Baby & Me

Anatomy of a bedtime routine

So our almost-two-years-old woes continue. The fridge is still a chilly playground. This week Adoti got to the ‘byed’ and decided to arrange the entire packet on the sofa. Why? Just because. I swear I turn my head for one minute and the child has found a new outlet for her deep reservoir of mischief. I’m seriously contemplating attachment parenting, you know, where you go through the day with the child either on your back or in your arms. Because clearly if I don’t have my eyes on her, that’s a clear indication in her mind that it’s time to hatch the next plot to knock Mama right off her rocker.

But enough with the whinging. That’s what almost-two-year-olds do. It’s par for the course. The way of the world etc. And Adoti and I are on good terms for the most part. We have our own special way of navigating this mother/daughter thing. We have a routine – unorthodox though it may be – that gets us through the day.

And perhaps the most peculiar is our bedtime routine. I get home about one and a half hours to Adoti’s bedtime. Those 90 minutes before she’s supposed to hit the sack are mostly peaceful, apart from the odd fall from the arm rest, and the frequent spillage of water on her jammies.

But as soon as the bedtime hour strikes, things take a sharp turn for the absurd.

I usually begin with, “Time to sleep Adoti,” in an annoying sing-songy voice because I know how it gets her goat. As soon as the words leave my mouth, she squeals and throws herself on the floor, managing to hold her head so that it doesn’t hit the ground. Then she begins to kick her legs in the air, yelling: “Ah-ah, no no!”

“Yes mum, it’s time to go to sleep. Every child in Kenya is dead asleep. Why do you want to be the exception? Huh? Tell me Adoti, why?”

She gets up off the floor and flings her arms wide open, yelling: “Hug! Hug!”

I can’t resist giving the little imp a hug even though I know that she’s attempting to play me like a rugby sevens game. So I give her a big hug during which her arms lock around my neck in a vice-like grip because yeah, if she’s literally stuck on me there’s no way she can go to bed.

“Ah-ah, no no, baby,” I say in what I hope passes for a soothing tone, “you have to go to sleep now.”

She loosens her grip and slides to the ground in one quick movement. As soon as her feet hit the ground she takes off to squeeze herself into the tight corner between the wall and her playpen. She throws her hands over her eyes in such dramatic fashion that I’m tempted to give her an Oscar right there on the spot. Two seconds in, she spreads her fingers and peeks out, probably hoping that I’ve given up, gone to bed and left her up to her own devices.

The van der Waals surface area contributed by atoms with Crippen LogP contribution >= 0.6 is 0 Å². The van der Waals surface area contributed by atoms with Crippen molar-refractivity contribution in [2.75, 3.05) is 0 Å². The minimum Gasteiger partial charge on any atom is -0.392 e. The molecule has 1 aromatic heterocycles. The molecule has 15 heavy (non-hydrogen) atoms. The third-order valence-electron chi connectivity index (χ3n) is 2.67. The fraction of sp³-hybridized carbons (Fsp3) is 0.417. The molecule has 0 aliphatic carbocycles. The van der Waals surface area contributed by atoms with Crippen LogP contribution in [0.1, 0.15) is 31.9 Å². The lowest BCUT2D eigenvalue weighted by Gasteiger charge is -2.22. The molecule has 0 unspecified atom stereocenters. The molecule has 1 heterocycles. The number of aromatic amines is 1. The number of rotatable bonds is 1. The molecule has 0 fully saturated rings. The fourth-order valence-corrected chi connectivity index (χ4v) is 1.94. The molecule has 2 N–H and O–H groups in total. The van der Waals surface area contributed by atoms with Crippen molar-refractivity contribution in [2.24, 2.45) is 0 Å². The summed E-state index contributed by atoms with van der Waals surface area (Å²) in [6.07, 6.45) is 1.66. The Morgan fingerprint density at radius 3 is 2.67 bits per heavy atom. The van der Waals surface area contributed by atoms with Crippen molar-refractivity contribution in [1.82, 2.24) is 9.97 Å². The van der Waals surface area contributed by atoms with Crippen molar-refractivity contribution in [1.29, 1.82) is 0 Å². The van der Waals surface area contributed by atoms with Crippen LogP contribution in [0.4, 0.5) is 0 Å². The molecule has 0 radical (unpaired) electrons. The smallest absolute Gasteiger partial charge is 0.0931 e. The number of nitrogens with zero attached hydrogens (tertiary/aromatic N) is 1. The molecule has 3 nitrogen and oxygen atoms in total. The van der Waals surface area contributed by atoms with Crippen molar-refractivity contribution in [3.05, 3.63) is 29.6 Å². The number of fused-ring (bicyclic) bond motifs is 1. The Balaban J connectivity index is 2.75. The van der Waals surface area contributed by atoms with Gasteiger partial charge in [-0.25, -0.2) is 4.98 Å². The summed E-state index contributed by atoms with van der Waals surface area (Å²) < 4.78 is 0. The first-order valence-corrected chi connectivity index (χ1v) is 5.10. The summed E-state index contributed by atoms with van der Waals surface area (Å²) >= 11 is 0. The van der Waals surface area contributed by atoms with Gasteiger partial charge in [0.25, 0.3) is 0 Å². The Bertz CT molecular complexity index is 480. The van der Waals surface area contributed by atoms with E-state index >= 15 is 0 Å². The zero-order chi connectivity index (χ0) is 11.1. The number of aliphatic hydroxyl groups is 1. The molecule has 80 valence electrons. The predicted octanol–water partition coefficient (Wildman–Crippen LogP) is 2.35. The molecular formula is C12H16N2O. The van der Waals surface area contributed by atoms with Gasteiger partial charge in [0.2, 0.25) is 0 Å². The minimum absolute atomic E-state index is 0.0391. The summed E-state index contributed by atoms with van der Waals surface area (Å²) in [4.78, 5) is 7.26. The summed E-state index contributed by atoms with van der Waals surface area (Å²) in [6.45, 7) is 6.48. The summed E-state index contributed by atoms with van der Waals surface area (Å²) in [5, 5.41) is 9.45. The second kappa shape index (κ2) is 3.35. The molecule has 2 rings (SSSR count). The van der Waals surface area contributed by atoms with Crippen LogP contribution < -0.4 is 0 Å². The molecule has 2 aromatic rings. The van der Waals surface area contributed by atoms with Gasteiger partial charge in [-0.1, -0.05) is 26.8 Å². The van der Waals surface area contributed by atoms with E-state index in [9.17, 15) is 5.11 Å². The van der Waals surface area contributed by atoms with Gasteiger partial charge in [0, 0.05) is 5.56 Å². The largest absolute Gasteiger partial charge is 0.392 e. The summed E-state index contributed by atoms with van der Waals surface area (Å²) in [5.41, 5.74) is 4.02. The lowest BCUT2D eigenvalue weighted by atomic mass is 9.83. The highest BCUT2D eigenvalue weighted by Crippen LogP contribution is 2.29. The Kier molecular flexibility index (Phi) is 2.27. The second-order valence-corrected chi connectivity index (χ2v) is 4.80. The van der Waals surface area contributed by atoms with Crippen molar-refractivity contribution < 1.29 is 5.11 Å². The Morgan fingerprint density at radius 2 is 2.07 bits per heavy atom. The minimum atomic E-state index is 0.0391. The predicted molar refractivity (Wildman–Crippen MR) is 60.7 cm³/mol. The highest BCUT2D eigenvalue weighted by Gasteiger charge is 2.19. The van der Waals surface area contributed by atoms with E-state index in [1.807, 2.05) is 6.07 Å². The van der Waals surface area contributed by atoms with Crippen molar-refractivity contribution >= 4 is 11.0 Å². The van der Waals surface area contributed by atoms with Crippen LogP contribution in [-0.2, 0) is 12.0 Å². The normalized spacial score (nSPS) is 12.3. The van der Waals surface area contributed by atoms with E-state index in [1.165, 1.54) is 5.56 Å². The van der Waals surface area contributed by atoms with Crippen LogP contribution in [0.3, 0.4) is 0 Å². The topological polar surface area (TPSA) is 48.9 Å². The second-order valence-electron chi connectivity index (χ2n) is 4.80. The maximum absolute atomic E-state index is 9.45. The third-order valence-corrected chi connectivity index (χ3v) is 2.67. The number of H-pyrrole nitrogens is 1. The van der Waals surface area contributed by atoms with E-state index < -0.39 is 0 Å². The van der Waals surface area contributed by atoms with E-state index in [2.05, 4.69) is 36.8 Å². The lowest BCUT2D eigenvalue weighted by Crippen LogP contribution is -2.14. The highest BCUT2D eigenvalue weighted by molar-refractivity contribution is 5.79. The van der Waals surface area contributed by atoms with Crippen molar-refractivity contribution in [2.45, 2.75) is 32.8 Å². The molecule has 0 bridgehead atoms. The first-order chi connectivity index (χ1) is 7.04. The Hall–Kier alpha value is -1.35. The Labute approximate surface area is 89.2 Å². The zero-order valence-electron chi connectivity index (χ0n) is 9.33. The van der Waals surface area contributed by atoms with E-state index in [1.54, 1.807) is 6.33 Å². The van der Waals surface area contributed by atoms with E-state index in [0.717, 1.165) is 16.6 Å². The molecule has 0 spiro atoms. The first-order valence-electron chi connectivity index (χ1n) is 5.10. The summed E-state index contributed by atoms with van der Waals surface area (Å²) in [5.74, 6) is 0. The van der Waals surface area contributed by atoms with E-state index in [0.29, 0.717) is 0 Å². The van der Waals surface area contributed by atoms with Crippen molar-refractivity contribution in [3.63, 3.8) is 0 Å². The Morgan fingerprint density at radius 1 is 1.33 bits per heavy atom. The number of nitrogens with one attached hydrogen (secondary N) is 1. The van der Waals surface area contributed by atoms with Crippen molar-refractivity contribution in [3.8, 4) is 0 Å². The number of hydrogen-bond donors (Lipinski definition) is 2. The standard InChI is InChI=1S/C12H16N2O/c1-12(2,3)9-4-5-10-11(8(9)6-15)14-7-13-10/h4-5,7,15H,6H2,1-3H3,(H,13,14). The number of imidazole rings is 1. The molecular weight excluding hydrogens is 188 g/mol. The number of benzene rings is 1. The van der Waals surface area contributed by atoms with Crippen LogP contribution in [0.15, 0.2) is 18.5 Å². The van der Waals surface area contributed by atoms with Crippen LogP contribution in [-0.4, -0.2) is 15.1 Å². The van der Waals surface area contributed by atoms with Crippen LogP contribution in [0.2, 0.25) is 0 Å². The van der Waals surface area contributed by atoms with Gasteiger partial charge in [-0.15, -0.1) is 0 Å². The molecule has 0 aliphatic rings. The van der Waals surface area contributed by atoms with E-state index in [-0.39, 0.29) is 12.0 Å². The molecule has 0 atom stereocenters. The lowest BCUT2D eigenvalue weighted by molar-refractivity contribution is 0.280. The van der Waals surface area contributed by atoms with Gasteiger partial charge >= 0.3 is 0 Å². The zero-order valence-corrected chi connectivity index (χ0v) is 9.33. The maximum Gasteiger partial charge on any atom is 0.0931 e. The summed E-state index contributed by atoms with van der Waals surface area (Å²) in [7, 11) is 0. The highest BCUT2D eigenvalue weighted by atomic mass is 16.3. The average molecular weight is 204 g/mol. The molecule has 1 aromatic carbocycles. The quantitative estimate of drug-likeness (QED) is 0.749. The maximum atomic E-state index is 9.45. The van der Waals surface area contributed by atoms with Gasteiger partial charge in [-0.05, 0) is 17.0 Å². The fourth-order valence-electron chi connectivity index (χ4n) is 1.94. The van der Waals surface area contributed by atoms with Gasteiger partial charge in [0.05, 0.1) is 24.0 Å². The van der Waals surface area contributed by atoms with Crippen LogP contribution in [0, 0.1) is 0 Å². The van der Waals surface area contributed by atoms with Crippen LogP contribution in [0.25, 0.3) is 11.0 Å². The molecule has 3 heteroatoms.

“Doh-tee, it’s time to sleep. No for joking mum, it’s well past your bedtime,” I say, all stern and no-nonsense-like.

At this point, she knows that things are getting thick. Mama is not giving in and it’s beginning to look like she just might have to go to bed. Worse still, she might actually have to close her eyes and sleep. A fate worse than death for an almost-two-year-old. Sleep is for old folks.

I can see the wheels turning in her head as she stands up and takes a few cautious steps in my direction. And yet, I hold on to the hope that the battle has been won.

“Good girl Adoti! Good girls go to sleep when their Mamas tell them to. Let’s go then.”

I’m surprised when she raises her arms signalling for me to pick her up because deep down I’m still expecting some resistance. But there is none. Oh, good, I think to myself, I’ve convinced her. I pick her up and start making my way to the bedroom. We get to the kitchen door and as I’m reaching out to switch off the lights, I hear the sound of my daughter’s voice.

“Tea! Byed-oh!” she says, pointing at the fridge.

“I knew you had something up your sleeve,” I mutter to myself as I warm up some milk and butter some bread. She eats one or two bites and decides that she’s had enough.

“Alright then, time for bed now Doh-tee.”

This time we make it to the bedroom. I’m overcome with relief as I hit the lights and begin to lay her down. Just as her head is about to touch the pillow she yells: “Ah-tah!”